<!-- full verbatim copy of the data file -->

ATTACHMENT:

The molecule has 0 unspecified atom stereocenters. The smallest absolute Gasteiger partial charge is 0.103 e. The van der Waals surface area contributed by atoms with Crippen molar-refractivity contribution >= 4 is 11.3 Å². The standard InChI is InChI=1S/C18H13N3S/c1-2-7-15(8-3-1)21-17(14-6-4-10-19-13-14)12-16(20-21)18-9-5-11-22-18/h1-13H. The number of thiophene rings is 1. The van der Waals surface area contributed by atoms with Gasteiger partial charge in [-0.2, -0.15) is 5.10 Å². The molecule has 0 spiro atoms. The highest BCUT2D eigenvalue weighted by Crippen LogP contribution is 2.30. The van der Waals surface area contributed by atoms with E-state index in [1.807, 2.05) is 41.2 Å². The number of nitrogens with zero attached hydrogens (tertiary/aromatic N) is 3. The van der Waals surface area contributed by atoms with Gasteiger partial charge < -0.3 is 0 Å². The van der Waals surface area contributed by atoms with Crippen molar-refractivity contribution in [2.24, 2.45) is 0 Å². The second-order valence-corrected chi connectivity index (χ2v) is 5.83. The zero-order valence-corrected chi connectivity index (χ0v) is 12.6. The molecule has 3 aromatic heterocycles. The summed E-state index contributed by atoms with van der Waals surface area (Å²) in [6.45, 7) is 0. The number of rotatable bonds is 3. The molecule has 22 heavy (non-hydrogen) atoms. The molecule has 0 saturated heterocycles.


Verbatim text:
The molecule has 0 unspecified atom stereocenters. The smallest absolute Gasteiger partial charge is 0.103 e. The van der Waals surface area contributed by atoms with Crippen molar-refractivity contribution >= 4 is 11.3 Å². The standard InChI is InChI=1S/C18H13N3S/c1-2-7-15(8-3-1)21-17(14-6-4-10-19-13-14)12-16(20-21)18-9-5-11-22-18/h1-13H. The number of thiophene rings is 1. The van der Waals surface area contributed by atoms with Gasteiger partial charge in [-0.2, -0.15) is 5.10 Å². The molecule has 0 spiro atoms. The highest BCUT2D eigenvalue weighted by Crippen LogP contribution is 2.30. The van der Waals surface area contributed by atoms with E-state index in [1.807, 2.05) is 41.2 Å². The number of nitrogens with zero attached hydrogens (tertiary/aromatic N) is 3. The van der Waals surface area contributed by atoms with Gasteiger partial charge < -0.3 is 0 Å². The van der Waals surface area contributed by atoms with Crippen molar-refractivity contribution in [2.24, 2.45) is 0 Å². The second-order valence-corrected chi connectivity index (χ2v) is 5.83. The zero-order valence-corrected chi connectivity index (χ0v) is 12.6. The molecule has 3 aromatic heterocycles. The summed E-state index contributed by atoms with van der Waals surface area (Å²) in [6.45, 7) is 0. The number of rotatable bonds is 3. The molecule has 22 heavy (non-hydrogen) atoms. The molecule has 0 saturated heterocycles.